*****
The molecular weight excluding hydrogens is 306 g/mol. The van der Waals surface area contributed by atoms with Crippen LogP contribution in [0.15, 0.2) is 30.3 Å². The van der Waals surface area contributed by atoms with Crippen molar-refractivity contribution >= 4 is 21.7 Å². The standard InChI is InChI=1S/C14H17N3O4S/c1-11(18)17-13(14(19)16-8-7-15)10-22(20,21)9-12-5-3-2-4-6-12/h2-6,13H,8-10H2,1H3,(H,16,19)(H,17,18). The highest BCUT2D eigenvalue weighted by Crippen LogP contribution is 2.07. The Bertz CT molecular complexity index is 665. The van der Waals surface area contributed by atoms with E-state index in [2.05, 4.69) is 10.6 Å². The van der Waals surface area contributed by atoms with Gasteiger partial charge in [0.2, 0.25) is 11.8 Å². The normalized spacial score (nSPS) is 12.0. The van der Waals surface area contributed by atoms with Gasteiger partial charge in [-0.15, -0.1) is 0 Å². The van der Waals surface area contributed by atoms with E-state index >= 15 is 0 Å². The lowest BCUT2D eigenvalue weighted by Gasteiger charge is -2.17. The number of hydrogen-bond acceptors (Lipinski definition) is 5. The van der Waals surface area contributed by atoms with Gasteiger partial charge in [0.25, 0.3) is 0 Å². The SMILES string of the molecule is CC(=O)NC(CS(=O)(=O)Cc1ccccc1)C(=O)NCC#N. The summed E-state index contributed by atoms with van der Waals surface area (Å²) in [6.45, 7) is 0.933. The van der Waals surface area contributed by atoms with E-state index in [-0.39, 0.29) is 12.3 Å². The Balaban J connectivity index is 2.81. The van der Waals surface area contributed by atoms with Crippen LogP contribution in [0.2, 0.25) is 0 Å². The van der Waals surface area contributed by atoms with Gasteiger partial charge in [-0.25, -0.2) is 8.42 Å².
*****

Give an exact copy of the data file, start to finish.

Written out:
The molecular weight excluding hydrogens is 306 g/mol. The van der Waals surface area contributed by atoms with Crippen LogP contribution in [0.15, 0.2) is 30.3 Å². The van der Waals surface area contributed by atoms with Crippen molar-refractivity contribution >= 4 is 21.7 Å². The standard InChI is InChI=1S/C14H17N3O4S/c1-11(18)17-13(14(19)16-8-7-15)10-22(20,21)9-12-5-3-2-4-6-12/h2-6,13H,8-10H2,1H3,(H,16,19)(H,17,18). The highest BCUT2D eigenvalue weighted by Crippen LogP contribution is 2.07. The Bertz CT molecular complexity index is 665. The van der Waals surface area contributed by atoms with E-state index in [2.05, 4.69) is 10.6 Å². The van der Waals surface area contributed by atoms with Gasteiger partial charge in [0.2, 0.25) is 11.8 Å². The normalized spacial score (nSPS) is 12.0. The van der Waals surface area contributed by atoms with Gasteiger partial charge in [-0.15, -0.1) is 0 Å². The van der Waals surface area contributed by atoms with E-state index >= 15 is 0 Å². The lowest BCUT2D eigenvalue weighted by Gasteiger charge is -2.17. The number of hydrogen-bond acceptors (Lipinski definition) is 5. The van der Waals surface area contributed by atoms with Gasteiger partial charge in [0.25, 0.3) is 0 Å². The SMILES string of the molecule is CC(=O)NC(CS(=O)(=O)Cc1ccccc1)C(=O)NCC#N. The summed E-state index contributed by atoms with van der Waals surface area (Å²) in [6.45, 7) is 0.933. The van der Waals surface area contributed by atoms with E-state index in [-0.39, 0.29) is 12.3 Å². The Balaban J connectivity index is 2.81. The van der Waals surface area contributed by atoms with Crippen LogP contribution in [0.2, 0.25) is 0 Å². The van der Waals surface area contributed by atoms with Gasteiger partial charge in [-0.25, -0.2) is 8.42 Å².